Given that existence is a necessary condition for real presence, it follows that intuitive cognition necessarily has the existent as its object. […]
But a further distinction, between intuitive and abstractive cognition, follows from this, and we need to keep it in mind if we are to understand everything that Scotus says on the matter. I noted that the object of both kinds of cognition is the common nature; and I take it that Scotus would allow too the singular in the case of intuitive cognition, albeit falling short of de re cognition of the singular . But—crucially—the contents of each kind of act are different from each other. Intuitive intellectual cognition acquaints the cognizer with the object, though in such a way that the content of such a cognition can figure in syntactic complexes (to use Scotus’s example, ‘Peter is sitting down’). […] He holds that all propositional knowledge is intellectual, and he seems to suppose that the intellect’s forming contingent propositions about singulars (not, I take it, propositions about singulars de re) requires that all the relevant mental contents inhere in the intellect, not the senses Elsewhere, Scotus gives an example of the kind of thing he has in mind: the intellect can know that Peter is sitting down (sessio Petri), on the basis of which, presumably, it can form the contingent proposition ‘Peter is sitting down’: where the point of the discussion is that the intellect can form (tensed) propositions about ‘the present’, propositions whose contents are simply current perceptual experiences.‘” (Cross, 2014)
inludes UC2
Possible intellect(Possible intellect) knows/understands intelligible species and present objects (UC7): “the possible intellect is the ‘intelligence’ the power for occurently cognizing, for ‘receiving the act of undestanding’. […]
Since, according to Aristotle, again as interpreted by Scotus, the faculty that actually thinks, and that stores intelligible species, is the possible intellect, the possible intellect must include both memory and intelligence.” (Cross, 2014)
includes UC5, UC6, UC8, UC9
Intellectual MemoryIntellectual memory stores intelligible species and past intellective acts (UC8): “Scotus refers to the faculty responsible for storing intelligible species as the ‘memory’ (memoria), and he holds too that the memory is the relevant causal power that produces occurrent cognitions. […]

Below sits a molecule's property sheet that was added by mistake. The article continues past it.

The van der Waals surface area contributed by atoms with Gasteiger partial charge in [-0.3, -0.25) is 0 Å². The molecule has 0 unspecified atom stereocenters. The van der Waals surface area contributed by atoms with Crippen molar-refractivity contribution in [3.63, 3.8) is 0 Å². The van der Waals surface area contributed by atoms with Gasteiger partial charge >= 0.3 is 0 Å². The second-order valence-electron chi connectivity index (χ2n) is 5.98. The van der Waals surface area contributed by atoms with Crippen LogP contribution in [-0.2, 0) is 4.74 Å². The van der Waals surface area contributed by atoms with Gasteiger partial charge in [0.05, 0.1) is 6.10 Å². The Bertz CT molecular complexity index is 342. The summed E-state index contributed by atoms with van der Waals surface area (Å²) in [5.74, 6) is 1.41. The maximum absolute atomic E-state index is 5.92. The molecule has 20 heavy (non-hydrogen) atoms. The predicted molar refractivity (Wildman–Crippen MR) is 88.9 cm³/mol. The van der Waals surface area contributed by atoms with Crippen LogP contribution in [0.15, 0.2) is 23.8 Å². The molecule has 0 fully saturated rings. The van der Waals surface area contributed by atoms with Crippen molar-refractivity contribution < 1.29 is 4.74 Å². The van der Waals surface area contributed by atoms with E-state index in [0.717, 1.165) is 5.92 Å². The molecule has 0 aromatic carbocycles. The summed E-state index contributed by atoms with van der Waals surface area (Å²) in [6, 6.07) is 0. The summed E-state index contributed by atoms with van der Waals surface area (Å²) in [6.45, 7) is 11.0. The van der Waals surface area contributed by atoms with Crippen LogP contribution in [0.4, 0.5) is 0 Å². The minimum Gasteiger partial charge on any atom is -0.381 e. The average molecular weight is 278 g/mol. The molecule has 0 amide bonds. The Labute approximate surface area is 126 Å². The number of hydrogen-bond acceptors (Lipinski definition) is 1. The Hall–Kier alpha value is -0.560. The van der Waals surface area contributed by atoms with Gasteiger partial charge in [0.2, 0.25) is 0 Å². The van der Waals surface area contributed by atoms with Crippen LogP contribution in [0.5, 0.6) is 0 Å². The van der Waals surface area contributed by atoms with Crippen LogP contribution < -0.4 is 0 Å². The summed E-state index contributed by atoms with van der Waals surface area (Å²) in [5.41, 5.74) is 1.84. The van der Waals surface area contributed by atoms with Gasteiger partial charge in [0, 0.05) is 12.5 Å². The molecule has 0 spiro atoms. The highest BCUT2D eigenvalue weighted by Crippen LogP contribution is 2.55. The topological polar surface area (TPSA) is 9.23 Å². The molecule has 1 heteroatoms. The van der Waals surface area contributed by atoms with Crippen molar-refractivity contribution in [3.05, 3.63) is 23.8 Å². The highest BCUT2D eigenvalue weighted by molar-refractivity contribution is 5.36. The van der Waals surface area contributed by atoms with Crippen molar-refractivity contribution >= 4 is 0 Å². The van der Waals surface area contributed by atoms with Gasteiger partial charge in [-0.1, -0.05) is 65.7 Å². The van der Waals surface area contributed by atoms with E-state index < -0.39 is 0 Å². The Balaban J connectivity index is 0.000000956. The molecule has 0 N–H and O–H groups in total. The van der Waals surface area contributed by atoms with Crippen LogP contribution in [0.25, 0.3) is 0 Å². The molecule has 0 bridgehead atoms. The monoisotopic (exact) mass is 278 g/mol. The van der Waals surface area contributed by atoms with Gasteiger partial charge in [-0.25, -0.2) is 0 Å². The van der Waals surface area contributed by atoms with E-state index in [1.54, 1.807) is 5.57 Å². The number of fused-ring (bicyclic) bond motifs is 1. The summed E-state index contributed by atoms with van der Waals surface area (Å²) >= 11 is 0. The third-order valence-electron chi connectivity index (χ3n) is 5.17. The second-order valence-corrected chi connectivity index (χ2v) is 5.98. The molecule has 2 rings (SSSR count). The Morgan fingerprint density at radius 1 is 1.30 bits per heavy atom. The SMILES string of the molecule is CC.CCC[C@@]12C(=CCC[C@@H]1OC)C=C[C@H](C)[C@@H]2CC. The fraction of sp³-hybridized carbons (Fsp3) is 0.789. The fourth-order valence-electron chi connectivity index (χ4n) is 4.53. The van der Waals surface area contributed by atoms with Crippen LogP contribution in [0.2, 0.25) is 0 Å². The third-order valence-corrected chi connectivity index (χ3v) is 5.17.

The idea is that memory—the storehouse for intelligible species in humans causes, jointly with these species, occurrent cognitions. […]
And the possible intellect is the ‘memory’ too, the storehouse for intelligible species and cognitive dispositions. Evidence for this comes from Augustine: scientia is stored in the memory, and the term here is used to refer to habitual cognitions— intelligible species. The point is that the presence of scientia brings it about that the intellect can occurrently cognize without any further change—it is in accidental potency rather than essential potency.” (Cross, 2014)
Intelligence(Intelligence) thinks (UC9): “Following Augustine, at least as interpreted by Scotus, occurrent cognitions inhere in the intelligence, which is thus the power that actually thinks, or that has the relevant operation (or rather, the activity is the soul’s, and the memory grounds the activity […]).
Scotus makes the point as follows, using Augustine’s terminology of the mental word to refer to an occurrent cognition: Therefore, the word can be described as follows: the word is an act of the intelligence, produced by perfect memory, existing only with an actual act of intellection. […] And from these things it is clear that the word pertains neither to the will nor to the memory (because it is the second part of the image, not the first or the third), and consequently it is not an intelligible species or habit, or anything that pertains to the memory. Therefore it is somethingthat pertains to the intelligence.” (Cross, 2014)


ObjectA material object in the external world.generates sensible species in the sense organs.
User of the soulA human person.uses UC7


  • Normore, Calvin G., “Duns Scotus’s Modal Theory”, The Cambridge Companion to Duns Scotus, Cambridge University Press 2003, ed. Thomas Williams
  • Cross, Richard, “Duns Scotus’s Theory of Cognition”, Oxford University Press, 2014
  • Williams, Thomas, “John Duns Scotus“, The Stanford Encyclopedia of Philosophy (Winter 2019 Edition), Edward N. Zalta (ed.)

First published: 10/6/2021